Building a Strong Personal Injury Claim Through Evidence
In a Greenville personal injury claim, it is essential to have support and evidence of negligence to hold another party liable for your damages. To build a strong and effective claim, our skillful attorney will collaborate with a team of experts to uncover necessary evidence including:
1. Police Report
If a police officer assists the scene of your personal injury accident, they should have filed a report. This report can provide an unbiased perspective of the situation- whether the accident was a car accident, occurred at your workplace, or another location. An accident report can provide the cause of the accident, information about the people involved, details of injuries sustained, and other relevant pieces of information.
2. Physical Evidence
Physical evidence can include anything from damaged property to tattered or bloody clothing that will serve to exhibit your injury sustained. If possible, preserve pieces of physical evidence at the scene before it gets lost. Our attorney will make sure that the defendant does not get away with getting rid of this essential evidence.
3. Visual Evidence
You have the right to take pictures and videos regarding the accident. This visual evidence will support the injuries and damages inflicted upon you. Try to document the following with visual evidence:
- The scene of the accident
- Injuries sustained
- Property damages
- Progress of your treatment
The more versatile and detailed your pictures are, the better help they will serve as evidence to build your claim.
4. Eyewitness and Personal Testimony
If there were eyewitnesses at the scene of your accident, try to gather their contact information so that our lawyer can later work on gathering their account of the situation. Furthermore, document your recollection of the accident on paper while the event is fresh in your mind. You should also keep a record of your injuries, medical statements, other fees related to the accident, and details of your treatment.
5. Medical Records
When you seek medical care to assess your health after the accident, make sure to ask for documentation of your injuries sustained to exhibit the extent to which the accident has impacted your life.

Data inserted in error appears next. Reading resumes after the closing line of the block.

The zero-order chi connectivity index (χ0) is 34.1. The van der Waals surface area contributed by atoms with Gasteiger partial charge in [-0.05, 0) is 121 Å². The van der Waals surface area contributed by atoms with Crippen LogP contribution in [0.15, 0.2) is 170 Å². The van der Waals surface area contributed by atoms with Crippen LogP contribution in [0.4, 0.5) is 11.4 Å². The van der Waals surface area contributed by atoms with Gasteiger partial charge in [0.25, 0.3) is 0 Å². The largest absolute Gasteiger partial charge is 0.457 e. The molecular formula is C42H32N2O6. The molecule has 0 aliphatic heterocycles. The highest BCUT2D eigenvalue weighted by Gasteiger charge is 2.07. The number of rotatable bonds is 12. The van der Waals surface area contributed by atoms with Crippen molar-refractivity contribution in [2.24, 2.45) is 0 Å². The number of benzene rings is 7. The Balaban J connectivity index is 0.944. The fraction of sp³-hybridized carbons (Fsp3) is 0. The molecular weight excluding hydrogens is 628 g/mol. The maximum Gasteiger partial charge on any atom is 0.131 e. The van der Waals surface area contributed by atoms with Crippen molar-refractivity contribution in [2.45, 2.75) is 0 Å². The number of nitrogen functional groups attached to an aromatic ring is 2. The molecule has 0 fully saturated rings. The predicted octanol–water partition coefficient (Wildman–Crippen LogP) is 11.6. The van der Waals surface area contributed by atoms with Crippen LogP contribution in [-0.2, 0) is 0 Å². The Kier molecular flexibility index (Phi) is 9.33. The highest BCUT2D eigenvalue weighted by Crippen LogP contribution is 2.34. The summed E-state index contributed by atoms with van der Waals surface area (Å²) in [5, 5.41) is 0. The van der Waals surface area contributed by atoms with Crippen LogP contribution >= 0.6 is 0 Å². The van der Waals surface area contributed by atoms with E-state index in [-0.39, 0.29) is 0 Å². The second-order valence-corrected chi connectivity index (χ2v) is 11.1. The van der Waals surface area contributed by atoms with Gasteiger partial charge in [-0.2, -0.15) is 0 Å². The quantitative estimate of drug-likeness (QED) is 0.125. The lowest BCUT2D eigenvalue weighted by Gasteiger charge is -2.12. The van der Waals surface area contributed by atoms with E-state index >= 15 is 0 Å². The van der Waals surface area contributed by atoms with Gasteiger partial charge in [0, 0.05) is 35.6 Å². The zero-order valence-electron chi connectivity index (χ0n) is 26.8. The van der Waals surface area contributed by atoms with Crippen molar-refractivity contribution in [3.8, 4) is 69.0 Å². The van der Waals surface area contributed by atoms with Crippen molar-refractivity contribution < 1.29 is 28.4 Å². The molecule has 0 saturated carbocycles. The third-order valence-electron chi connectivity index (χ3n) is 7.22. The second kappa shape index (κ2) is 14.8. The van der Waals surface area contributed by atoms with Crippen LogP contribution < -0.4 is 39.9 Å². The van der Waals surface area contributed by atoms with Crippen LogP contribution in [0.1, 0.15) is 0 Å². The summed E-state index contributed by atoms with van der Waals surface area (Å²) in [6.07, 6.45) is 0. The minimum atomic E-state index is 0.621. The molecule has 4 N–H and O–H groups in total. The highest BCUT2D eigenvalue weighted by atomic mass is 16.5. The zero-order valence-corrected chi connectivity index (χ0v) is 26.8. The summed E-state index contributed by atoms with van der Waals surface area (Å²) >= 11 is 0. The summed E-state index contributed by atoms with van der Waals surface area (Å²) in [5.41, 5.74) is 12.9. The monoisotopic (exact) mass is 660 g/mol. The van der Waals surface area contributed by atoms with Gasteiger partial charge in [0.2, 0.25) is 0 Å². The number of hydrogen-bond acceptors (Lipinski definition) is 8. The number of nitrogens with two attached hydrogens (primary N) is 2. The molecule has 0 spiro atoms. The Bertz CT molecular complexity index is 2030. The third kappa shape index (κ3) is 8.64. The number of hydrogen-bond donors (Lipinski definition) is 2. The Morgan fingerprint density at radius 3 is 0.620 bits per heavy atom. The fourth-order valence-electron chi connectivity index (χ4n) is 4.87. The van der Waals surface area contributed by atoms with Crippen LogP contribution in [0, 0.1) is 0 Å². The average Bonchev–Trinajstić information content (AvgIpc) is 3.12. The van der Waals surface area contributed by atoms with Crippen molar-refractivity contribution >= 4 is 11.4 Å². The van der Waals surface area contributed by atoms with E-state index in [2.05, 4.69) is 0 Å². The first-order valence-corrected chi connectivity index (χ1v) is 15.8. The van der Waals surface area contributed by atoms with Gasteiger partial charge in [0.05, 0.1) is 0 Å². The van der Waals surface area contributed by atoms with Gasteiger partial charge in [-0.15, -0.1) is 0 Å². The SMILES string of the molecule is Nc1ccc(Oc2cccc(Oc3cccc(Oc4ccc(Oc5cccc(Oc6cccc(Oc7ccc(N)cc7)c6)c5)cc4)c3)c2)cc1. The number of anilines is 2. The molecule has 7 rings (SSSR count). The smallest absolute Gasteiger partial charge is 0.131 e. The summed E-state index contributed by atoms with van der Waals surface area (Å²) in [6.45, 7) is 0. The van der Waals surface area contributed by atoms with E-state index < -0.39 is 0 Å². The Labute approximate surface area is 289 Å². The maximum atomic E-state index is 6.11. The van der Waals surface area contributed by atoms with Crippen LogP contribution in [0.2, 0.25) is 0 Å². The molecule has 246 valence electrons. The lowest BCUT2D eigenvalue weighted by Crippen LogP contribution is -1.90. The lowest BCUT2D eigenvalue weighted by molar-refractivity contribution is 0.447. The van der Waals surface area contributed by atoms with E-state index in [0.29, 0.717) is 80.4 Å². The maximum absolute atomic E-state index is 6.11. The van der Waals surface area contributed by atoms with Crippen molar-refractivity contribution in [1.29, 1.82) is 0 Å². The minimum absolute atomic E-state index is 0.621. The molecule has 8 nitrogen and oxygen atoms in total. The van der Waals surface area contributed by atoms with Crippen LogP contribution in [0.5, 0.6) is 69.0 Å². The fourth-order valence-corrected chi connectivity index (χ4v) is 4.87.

Seek records from the following health care providers you see after your accident:
- Emergency room
- Diagnostic centers
- Physical therapists
- Primary care providers
- Surgical centers
Additional documents that should be preserved include medical and hospital bills, prescriptions, records of treatment, any related expenses, and even information regarding discharge.
6. Interaction With Insurance Company
If you do engage with the other party’s insurance, be sure to take notes or even record the conversation. Beware that bad faith insurance adjusters may try to diminish the value of your settlement. Our firm will not let the defendant and their insurance company undermine you.
7. Loss of Wages
When you fall victim to a personal injury accident, your injuries may cause you to miss time at work. You should collect previous and current pay stubs that reflect a disparity of income. Lost wages may be compensated if they show an effect of your ability to sustain your lifestyle as it was prior to the incident. The liable party should pay for your losses at work. Additionally, you must provide documentation of the injuries or circumstances preventing you from returning to work or working at the same capacity before the injuries.
Damages That May Add Value To Your Personal Injury Settlement
Although there is no exact estimate to the amount of compensation you can recover in a personal injury accident, your lawyer can help you assess the extent of your losses that can count as recovered damages.
The Greenville personal injury attorneys of Hammack Law Firm will work hard to help build up a strong claim that can secure the most amount of recover damages from your sustained pain and suffering, in consideration to your:
- Medical Costs
- Property Damage
- Pain and Suffering
- Lost Wages and Future Income
- Long-term Injury and Disability
- Loss of Consortium
- Emotional Distress